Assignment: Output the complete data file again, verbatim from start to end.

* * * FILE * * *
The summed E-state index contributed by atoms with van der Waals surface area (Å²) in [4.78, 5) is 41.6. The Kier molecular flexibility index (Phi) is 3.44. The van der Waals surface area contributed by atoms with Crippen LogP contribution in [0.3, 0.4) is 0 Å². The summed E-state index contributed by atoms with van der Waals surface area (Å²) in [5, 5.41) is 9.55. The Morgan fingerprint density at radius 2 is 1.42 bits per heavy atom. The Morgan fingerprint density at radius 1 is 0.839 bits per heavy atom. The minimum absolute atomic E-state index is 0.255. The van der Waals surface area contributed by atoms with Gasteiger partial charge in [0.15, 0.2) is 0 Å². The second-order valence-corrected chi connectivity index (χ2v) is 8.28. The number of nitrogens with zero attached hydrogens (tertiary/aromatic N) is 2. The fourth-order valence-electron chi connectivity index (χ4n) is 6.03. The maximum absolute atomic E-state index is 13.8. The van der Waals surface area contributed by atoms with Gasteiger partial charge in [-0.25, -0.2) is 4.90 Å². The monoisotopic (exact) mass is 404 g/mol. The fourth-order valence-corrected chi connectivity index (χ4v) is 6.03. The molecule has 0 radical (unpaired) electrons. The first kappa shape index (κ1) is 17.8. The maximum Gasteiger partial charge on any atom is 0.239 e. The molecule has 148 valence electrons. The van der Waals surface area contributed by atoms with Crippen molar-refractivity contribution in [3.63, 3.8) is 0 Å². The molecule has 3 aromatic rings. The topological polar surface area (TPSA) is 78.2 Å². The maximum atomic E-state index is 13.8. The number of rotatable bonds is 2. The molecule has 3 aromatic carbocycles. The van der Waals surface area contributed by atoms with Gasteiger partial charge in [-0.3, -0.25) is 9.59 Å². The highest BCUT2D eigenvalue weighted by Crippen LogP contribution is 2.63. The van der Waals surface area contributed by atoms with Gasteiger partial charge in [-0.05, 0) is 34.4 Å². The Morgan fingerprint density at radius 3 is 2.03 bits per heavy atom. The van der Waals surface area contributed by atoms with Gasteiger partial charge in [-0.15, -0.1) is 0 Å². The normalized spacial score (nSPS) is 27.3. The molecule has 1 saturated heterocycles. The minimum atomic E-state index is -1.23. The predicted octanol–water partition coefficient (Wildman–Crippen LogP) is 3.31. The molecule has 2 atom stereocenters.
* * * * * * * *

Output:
The summed E-state index contributed by atoms with van der Waals surface area (Å²) in [4.78, 5) is 41.6. The Kier molecular flexibility index (Phi) is 3.44. The van der Waals surface area contributed by atoms with Crippen LogP contribution in [0.3, 0.4) is 0 Å². The summed E-state index contributed by atoms with van der Waals surface area (Å²) in [5, 5.41) is 9.55. The Morgan fingerprint density at radius 2 is 1.42 bits per heavy atom. The Morgan fingerprint density at radius 1 is 0.839 bits per heavy atom. The minimum absolute atomic E-state index is 0.255. The van der Waals surface area contributed by atoms with Gasteiger partial charge in [0.15, 0.2) is 0 Å². The second-order valence-corrected chi connectivity index (χ2v) is 8.28. The number of nitrogens with zero attached hydrogens (tertiary/aromatic N) is 2. The fourth-order valence-electron chi connectivity index (χ4n) is 6.03. The maximum absolute atomic E-state index is 13.8. The van der Waals surface area contributed by atoms with Gasteiger partial charge in [-0.25, -0.2) is 4.90 Å². The monoisotopic (exact) mass is 404 g/mol. The fourth-order valence-corrected chi connectivity index (χ4v) is 6.03. The molecule has 0 radical (unpaired) electrons. The first kappa shape index (κ1) is 17.8. The maximum Gasteiger partial charge on any atom is 0.239 e. The molecule has 148 valence electrons. The van der Waals surface area contributed by atoms with Crippen molar-refractivity contribution in [3.63, 3.8) is 0 Å². The molecule has 3 aromatic rings. The topological polar surface area (TPSA) is 78.2 Å². The maximum atomic E-state index is 13.8. The number of rotatable bonds is 2. The molecule has 3 aromatic carbocycles. The van der Waals surface area contributed by atoms with Gasteiger partial charge in [-0.3, -0.25) is 9.59 Å². The highest BCUT2D eigenvalue weighted by Crippen LogP contribution is 2.63. The van der Waals surface area contributed by atoms with Gasteiger partial charge in [-0.05, 0) is 34.4 Å². The Morgan fingerprint density at radius 3 is 2.03 bits per heavy atom. The van der Waals surface area contributed by atoms with Gasteiger partial charge in [-0.15, -0.1) is 0 Å². The normalized spacial score (nSPS) is 27.3. The molecule has 1 saturated heterocycles. The minimum atomic E-state index is -1.23. The predicted octanol–water partition coefficient (Wildman–Crippen LogP) is 3.31. The molecule has 2 atom stereocenters.